Overall, American businesses lose an estimated $850 million in productivity every year during the week preceding the Super Bowl, according to estimates.

So how much money will your workplace lose this year?

If you don’t currently have a business gambling policy, now is a good time to consider one. Even if you can’t have it in place in time for the upcoming game, you can still protect future productivity by taking away the distraction of workplace gambling. What’s more, a gambling policy may also help safeguard your company from gambling addiction-related business fraud.

Tips for Keeping Gambling Out of the Workplace—And Away From Your Bottom Line
  • Create a policy that defines expected behavior. A gambling policy functions much like an alcohol/drug policy—it provides a framework for expected behavior in the workplace and establishes disciplinary options for violations. Explicitly lay out where and when gambling is prohibited. Consult an HR specialist or attorney for details on creating an effective workplace gambling policy.
  • Remember to outline expected behavior for the use of company equipment too. Within the policy, be specific about prohibiting employees from visiting gambling websites or playing gambling apps on business-owned tech, including computers, tablets, and smartphones.
  • Train managers and supervisors how to identify workers with potential compulsive gambling.While there may not be physical signs, as there are sometimes with substance abuse, there are other red flags that indicate gambling has become a problem in an employee’s life:
    • Increasing tardiness or absenteeism;
    • Declining workplace performance;
    • Exhibiting mood swings connected to gambling outcomes (joyful when winning, depressed after losses);
    • Minimizing computer tabs when a colleague or manager enters the room;
    • Asking for payday advances, or requesting pay in lieu of vacation or sick days;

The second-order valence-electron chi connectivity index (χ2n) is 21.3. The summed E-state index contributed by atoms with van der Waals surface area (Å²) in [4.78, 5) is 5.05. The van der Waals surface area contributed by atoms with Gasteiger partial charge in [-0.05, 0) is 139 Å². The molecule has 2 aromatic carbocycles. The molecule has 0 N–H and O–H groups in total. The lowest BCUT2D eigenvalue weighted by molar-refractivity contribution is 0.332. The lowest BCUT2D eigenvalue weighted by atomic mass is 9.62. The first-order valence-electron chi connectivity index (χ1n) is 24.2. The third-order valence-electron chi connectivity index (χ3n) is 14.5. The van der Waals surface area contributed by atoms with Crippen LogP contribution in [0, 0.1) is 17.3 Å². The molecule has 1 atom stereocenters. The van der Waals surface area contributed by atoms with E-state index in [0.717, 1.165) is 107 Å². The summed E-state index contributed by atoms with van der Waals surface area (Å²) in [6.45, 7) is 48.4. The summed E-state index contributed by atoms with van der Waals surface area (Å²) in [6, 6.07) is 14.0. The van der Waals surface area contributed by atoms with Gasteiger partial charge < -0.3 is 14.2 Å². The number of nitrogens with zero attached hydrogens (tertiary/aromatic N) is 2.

• Borrowing money from coworkers;
    • Initiating bets or sports pools frequently at the workplace.

Learn more about protecting your company from problem gambling:

Is Your Business At Risk for Gambling-Related Fraud? 6 Gotta-Ask Questions

Problem Gambling a Factor in 33% of Business Fraud [Statistics]

Keep Problem Gambling Out of the Workplace- Tips to Share with Employees

For information about compulsive gambling education or prevention resources in Lancaster County or Lebanon County, call the Compass Mark team at (717) 299-2831.

 

Gambling Addiction Resources, 2014 Round-Up

Yes, it’s one of those inevitable year-end round-up posts. But instead of rehashing the year’s worst celebrity flubs or top viral pet photos, we’re posting a few of the gambling addiction resources we’ve shared this year.

Gambling addiction is a serious disorder that doesn’t just affect the bank account. It impacts every part of the gambler’s life, and the consequences often extend to that person’s family, friends, and employer. Problem gambling has been connected to clinical depression, substance abuse, domestic violence, homelessness, and suicide. Whether you’re concerned about a loved one’s gambling or you’re trying to assist a potentially-addicted student, employee, patient, or client, check out these gambling information resources:

Biology & Risk Factors

Learn more about the factors that contribute to the behavior or increase the risk of developing the condition.

Problem Gambling Linked to Personality Disorders [Research]

Gambling Addiction May Run in Families [Study]

Problem Gambling Rate Among Veterans Nearly 9% [Research]

Compulsive Gambling Research Round-Up, Part 5

Compulsive Gambling Research Round-Up, Part 4

Addiction Treatment

Making unsuccessful solo attempts to quit is one warning sign of problem gambling. Professional treatment with a counselor specifically trained in gambling addiction provides the best chance for recovery.

4 Reasons to Get Problem Gambling Help

Problem Gambling Recovery is Possible- 5 Facts for Gamblers & Their Families

Want to Stop Gambling? 4 Tips for Resisting the Urge to Bet

Self-Help Groups for Problem Gamblers

Treatment Providers in Lancaster, PA & Lebanon, PA

Gambling Addiction Resources for Businesses

Problem gambling can lurk under the radar at businesses. These articles will help you protect your company and its employees.

Employer’s Guide to Workplace Gambling- Do’s and Don’ts

PA Woman Addicted to Gambling Embezzles $250,000 From Customers- Tips for Employers

Problem Gambling- 4 Facts for Lancaster, Lebanon Employers

Get Help for Gambling Addiction

Compass Mark is dedicated to helping individuals, families, educators, employers, and health care professionals in Lancaster and Lebanon find addiction help resources. For confidential, judgment-free guidance, fill out our help form or call our team at (717) 299-2831.